The molecular mechanisms of β-cell compensation to metabolic stress are poorly understood. We previously observed that nutrient-induced β-cell proliferation in rats is dependent on epidermal growth factor receptor (EGFR) signaling. The aim of this study was to determine the role of the EGFR ligand heparin-binding EGF-like growth factor (HB-EGF) in the β-cell proliferative response to glucose, a β-cell mitogen and key regulator of β-cell mass in response to increased insulin demand. We show that exposure of isolated rat and human islets to HB-EGF stimulates β-cell proliferation. In rat islets, inhibition of EGFR or HB-EGF blocks the proliferative response not only to HB-EGF but also to glucose. Furthermore, knockdown of HB-EGF in rat islets blocks β-cell proliferation in response to glucose ex vivo and in vivo in transplanted glucose-infused rats. Mechanistically, we demonstrate that HB-EGF mRNA levels are increased in β-cells in response to glucose in a carbohydrate-response element-binding protein (ChREBP)-dependent manner. In addition, chromatin immunoprecipitation studies identified ChREBP binding sites in proximity to the HB-EGF gene. Finally, inhibition of Src family kinases, known to be involved in HB-EGF processing, abrogated glucose-induced β-cell proliferation. Our findings identify a novel glucose/HB-EGF/EGFR axis implicated in β-cell compensation to increased metabolic demand.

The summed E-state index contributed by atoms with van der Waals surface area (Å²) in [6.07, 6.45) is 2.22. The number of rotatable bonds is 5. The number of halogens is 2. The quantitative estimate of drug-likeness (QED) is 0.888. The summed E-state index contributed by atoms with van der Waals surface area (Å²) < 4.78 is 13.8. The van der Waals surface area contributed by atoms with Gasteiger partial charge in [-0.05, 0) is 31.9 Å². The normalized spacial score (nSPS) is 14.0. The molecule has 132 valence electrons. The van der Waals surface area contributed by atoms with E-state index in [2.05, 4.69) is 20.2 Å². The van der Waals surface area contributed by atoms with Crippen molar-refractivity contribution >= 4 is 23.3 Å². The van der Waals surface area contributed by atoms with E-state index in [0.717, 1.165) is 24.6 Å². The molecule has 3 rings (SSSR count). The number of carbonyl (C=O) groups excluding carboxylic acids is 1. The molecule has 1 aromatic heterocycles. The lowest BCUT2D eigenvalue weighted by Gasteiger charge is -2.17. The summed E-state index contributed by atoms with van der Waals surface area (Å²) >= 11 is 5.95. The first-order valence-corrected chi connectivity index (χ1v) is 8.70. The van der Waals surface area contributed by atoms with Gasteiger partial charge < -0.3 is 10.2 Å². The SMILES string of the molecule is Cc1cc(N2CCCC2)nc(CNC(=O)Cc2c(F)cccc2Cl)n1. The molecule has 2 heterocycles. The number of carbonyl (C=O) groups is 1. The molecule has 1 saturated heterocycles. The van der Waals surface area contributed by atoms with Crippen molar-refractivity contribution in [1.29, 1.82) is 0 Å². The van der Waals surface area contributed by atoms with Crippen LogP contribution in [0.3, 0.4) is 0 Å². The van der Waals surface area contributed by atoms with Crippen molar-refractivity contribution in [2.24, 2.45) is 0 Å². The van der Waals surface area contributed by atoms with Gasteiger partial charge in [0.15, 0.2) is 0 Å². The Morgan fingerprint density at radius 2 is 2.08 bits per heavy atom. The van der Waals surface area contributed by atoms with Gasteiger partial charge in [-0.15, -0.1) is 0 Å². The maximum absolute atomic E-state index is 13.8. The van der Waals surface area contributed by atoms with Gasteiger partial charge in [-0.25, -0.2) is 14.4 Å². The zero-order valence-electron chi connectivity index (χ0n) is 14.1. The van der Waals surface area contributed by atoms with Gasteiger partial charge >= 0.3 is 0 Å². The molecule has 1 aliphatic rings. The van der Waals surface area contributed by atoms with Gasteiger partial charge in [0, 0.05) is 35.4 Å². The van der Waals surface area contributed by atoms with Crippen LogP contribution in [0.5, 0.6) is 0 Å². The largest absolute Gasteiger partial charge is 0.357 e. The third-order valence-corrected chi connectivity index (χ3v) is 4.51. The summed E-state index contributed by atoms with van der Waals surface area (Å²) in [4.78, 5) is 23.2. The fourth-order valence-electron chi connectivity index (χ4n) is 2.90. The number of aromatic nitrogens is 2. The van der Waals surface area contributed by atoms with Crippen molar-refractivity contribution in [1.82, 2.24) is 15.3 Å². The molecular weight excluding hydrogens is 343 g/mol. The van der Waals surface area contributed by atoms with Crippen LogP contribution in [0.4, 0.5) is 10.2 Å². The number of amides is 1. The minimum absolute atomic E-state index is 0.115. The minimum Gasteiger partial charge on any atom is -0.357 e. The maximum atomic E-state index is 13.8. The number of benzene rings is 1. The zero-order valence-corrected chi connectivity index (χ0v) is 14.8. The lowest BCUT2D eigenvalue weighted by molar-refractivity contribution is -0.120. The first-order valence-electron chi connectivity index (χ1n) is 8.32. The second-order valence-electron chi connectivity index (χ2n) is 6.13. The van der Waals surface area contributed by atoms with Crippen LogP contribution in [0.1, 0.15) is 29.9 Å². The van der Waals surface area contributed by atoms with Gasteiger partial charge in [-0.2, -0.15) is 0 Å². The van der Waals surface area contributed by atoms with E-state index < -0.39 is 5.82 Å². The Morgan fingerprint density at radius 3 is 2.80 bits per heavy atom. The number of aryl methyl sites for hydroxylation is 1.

© 2019 by the American Diabetes Association.